Read the script twice, once to get an overview of the story, then a second time to note with a pencil in the margin where you think lighting changes occur so a lighting cue is needed. –
Meet with the Director to find out if they have any specific ideas on how the production should look. Discus your thoughts on how you would like to light the production. The Director may not have much knowledge of stage lighting, so explain what it can do for the production.
Attend a Production Meeting, find out what interaction there is with Sound and Video. What impact will the set design have on your lighting, check with the Stage Manager on how scene changes will occur, check the actors blocking to see what areas of the stage need to be lit, when. Get a copy of the production schedule.
Prepping Lighting, may include cleaning, testing and Tagging, testing data cables. Allow 10 minutes per fixture or conventional lights. Basic or Square one rig is 27 lights, so allow 6 hours with no problems .
Rigging, Focusing, Plotting, allow 30 minutes per light.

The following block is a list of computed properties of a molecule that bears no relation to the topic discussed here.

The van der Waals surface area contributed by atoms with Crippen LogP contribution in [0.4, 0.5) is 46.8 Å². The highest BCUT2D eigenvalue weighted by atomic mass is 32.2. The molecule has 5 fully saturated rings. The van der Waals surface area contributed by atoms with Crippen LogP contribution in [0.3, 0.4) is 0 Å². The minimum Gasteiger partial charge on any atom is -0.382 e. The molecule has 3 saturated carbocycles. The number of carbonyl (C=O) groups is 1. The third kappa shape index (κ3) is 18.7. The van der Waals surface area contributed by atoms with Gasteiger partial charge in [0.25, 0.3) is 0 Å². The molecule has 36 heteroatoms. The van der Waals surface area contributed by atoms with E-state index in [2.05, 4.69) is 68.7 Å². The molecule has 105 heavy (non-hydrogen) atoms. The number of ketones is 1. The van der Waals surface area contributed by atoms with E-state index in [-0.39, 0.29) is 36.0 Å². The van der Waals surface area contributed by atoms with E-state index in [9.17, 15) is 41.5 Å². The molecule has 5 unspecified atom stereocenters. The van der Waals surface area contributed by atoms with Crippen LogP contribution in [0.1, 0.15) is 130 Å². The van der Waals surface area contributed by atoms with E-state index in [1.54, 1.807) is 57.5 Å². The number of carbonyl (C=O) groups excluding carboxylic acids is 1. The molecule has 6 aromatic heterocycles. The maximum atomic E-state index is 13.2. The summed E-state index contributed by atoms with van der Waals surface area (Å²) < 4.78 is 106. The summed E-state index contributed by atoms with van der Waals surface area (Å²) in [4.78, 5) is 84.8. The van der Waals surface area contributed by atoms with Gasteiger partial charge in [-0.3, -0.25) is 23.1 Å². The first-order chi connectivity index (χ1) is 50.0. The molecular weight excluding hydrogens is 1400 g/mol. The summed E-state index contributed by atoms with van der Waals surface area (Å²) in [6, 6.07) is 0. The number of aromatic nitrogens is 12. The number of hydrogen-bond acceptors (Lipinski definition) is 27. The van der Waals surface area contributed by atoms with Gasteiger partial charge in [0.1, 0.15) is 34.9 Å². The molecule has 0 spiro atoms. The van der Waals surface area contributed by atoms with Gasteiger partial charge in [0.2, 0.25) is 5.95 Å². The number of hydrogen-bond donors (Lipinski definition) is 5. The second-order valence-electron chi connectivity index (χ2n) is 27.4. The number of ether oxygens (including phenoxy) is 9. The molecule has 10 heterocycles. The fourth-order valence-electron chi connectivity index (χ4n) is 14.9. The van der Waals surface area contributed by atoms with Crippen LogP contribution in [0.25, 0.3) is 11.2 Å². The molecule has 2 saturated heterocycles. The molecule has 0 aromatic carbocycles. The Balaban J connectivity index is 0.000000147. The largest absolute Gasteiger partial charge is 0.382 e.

First Half Run is where you can see blockings and get an idea of timings.
Second Half Run is where you can see blockings and get an idea of timings.
Full Run Rehearsal is where you can see blockings and get an idea of timings.
Tech & Full Dress Rehearsal
A Technical Rehearsal is where all aspects of a production run together to see how the production looks. It is where timings need to be checked for access to props, costume changes, scene changes, lighting, sound, video cues, special effects. A prompt is needed as the actors dialogue is only top and tailed to check cues.
A Full Dress Rehearsal is where the full show is run to check all aspects of the production and may have a standard interval time to check total running time.
Tech Rehearsal – 4 hours.
Full Dress Rehearsal – 2 hours
Preview Night – 3 hours
Opening Night – 3 hours
page updated 6 October 2023